Steve Maharey, second reading of the Finance Bill (No 2), 30th July 1991:

Given the Bill's complexity, the time allowed for consideration of it before it was introduced to the House was ridiculously short. Before it was introduced I had about 1 hour in which to spend some time reading it, and I have tried to do that. It seems that Government back-benchers had even less time to have a look at it. Perhaps we on this side of the House are more privileged.


Members opposite went around the country saying that a National Government would change the way that legislation was introduced. I believe that people want us to introduce some serious changes. People want legislation in a way that ensures that it is thoughtfully and carefully considered, so that groups affected by it have the opportunity to come and talk to members of Parliament about the changes. The public will have no such chance with this Bill. This is an extraordinary break with the spirit of what members opposite were campaigning for before the election, and it is certainly a breach of faith with the people who are wanting change in the way that legislation is put through, and the opportunity to make a contribution.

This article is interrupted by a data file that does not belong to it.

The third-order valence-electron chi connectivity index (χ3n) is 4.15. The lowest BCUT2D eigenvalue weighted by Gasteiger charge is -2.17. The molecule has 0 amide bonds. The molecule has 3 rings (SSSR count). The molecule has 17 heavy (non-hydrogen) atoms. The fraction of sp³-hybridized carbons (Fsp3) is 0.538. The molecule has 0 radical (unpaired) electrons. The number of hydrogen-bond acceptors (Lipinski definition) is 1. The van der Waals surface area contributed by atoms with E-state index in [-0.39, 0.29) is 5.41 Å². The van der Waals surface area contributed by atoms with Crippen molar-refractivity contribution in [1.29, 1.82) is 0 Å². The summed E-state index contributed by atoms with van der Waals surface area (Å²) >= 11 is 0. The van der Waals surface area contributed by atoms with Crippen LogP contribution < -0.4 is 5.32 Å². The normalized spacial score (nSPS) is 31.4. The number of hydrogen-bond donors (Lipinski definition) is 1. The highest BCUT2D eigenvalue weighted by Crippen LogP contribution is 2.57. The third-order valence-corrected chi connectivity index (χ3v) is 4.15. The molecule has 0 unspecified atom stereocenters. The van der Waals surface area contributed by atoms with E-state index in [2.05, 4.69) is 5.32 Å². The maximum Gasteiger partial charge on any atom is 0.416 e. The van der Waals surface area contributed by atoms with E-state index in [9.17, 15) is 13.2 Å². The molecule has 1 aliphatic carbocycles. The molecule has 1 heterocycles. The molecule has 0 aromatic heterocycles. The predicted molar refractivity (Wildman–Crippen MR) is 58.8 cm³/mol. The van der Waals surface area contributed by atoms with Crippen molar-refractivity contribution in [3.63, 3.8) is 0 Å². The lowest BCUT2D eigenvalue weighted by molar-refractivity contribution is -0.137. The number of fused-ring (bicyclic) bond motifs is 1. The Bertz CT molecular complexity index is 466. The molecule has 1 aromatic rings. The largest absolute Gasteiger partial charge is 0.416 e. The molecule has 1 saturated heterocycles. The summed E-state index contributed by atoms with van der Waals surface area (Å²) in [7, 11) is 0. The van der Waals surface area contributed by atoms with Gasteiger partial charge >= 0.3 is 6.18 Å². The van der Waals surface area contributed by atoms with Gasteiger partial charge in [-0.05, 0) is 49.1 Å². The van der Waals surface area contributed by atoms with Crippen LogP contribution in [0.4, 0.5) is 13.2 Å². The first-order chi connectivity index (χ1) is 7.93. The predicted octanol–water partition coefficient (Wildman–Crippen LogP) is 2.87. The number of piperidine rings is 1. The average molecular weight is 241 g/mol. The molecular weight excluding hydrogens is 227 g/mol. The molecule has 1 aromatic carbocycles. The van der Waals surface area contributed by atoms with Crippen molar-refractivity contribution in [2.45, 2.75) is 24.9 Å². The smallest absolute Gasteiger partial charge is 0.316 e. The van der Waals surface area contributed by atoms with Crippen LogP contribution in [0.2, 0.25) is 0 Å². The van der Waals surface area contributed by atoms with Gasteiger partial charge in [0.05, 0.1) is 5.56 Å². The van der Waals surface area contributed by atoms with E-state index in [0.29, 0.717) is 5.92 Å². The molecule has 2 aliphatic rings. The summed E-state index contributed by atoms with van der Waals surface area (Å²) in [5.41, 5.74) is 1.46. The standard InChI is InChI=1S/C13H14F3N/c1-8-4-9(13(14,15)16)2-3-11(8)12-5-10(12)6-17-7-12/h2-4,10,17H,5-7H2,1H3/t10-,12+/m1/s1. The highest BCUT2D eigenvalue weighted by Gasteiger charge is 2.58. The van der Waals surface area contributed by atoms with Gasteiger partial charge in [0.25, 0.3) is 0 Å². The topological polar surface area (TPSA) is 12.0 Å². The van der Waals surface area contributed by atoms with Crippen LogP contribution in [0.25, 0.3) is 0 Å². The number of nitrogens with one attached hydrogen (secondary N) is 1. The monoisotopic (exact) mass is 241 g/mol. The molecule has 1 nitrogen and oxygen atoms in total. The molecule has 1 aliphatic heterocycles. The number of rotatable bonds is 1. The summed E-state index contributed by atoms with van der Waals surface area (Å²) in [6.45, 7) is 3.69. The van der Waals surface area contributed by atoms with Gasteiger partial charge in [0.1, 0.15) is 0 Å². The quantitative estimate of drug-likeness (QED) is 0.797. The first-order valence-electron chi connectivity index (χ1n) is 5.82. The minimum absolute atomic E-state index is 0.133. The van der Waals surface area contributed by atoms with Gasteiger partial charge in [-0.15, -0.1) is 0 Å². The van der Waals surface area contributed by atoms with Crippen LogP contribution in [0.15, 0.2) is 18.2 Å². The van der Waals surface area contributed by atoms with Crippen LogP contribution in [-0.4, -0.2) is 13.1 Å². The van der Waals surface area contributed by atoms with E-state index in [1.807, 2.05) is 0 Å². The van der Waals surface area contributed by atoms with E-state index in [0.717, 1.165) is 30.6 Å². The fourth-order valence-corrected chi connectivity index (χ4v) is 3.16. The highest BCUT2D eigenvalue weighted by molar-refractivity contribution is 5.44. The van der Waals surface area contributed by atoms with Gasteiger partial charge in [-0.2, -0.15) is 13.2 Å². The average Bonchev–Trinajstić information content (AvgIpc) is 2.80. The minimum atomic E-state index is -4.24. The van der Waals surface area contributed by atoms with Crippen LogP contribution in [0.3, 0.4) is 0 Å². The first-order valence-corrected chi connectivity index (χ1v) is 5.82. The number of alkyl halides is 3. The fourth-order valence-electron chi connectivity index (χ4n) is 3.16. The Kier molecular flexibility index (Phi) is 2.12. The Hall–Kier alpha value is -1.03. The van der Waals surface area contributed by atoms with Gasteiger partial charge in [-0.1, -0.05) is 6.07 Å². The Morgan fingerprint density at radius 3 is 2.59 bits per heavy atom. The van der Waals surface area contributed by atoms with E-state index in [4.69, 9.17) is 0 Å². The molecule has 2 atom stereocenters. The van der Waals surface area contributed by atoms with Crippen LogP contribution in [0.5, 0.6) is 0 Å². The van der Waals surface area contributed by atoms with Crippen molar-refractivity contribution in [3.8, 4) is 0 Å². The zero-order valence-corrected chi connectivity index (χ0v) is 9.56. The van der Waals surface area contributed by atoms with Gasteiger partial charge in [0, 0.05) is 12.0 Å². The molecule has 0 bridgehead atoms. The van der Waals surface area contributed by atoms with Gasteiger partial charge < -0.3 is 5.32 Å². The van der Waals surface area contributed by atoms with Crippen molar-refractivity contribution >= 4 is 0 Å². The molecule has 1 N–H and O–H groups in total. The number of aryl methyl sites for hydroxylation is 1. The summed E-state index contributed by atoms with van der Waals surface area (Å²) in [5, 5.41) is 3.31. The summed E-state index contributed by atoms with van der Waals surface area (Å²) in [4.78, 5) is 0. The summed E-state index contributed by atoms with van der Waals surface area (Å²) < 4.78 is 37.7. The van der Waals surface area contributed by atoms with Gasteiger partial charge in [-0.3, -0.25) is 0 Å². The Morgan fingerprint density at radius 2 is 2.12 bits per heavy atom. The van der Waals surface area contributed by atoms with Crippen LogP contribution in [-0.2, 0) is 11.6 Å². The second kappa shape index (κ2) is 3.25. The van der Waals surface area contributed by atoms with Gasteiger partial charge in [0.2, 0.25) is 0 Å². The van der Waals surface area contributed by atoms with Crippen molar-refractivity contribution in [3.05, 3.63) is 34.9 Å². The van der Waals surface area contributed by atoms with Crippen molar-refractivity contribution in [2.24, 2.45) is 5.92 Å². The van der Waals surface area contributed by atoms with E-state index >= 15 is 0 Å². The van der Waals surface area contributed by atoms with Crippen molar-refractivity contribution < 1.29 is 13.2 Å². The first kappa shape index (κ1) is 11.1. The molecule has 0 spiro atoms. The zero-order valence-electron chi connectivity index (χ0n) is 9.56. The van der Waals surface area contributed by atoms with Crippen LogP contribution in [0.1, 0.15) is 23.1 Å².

Paul Swain, second reading of the Finance Bill (No 2), 30th July 1991:

As has been pointed out by several of my colleagues already, there is no need to pass the Bill under urgency as part of the Budget debate. Having looked through each of the Parts and each of the clauses, I do not see that there was any need for them to be introduced as part of the Budget debate. For example, Part I amends the Accident Compensation Act 1982 and Part II amends the Customs Act 1966. I cannot see any reason why they could not come in within the next week or so.

Helen Clark, on adjournment, 30th July 1991:

It is an incredible motion, that members be asked to come back and carry on this helter-skelter totalitarian rush of legislation. Half of it should not be before the House in Budget legislation and under urgency at all. The other half should be undergoing very lengthy scrutiny before select committees, because this week we have been asked to look at legislation that radically changes the nature of New Zealand society, without having any reference to the public and without consultation.


The Opposition has a constitutional duty to perform, and that duty is to scrutinise Government legislation. We are not satisfied with what we have seen. We are not satisfied that a number of the matters submitted for our attention are worthy of urgency. There are other matters that are so serious, of such gravity, and that challenge so much of the New Zealand way of life that they should not have been presented to us for instant scrutiny in the House.

George Hawkins, third reading of the Customs Amendment Bill (no 2), 5th August 1991: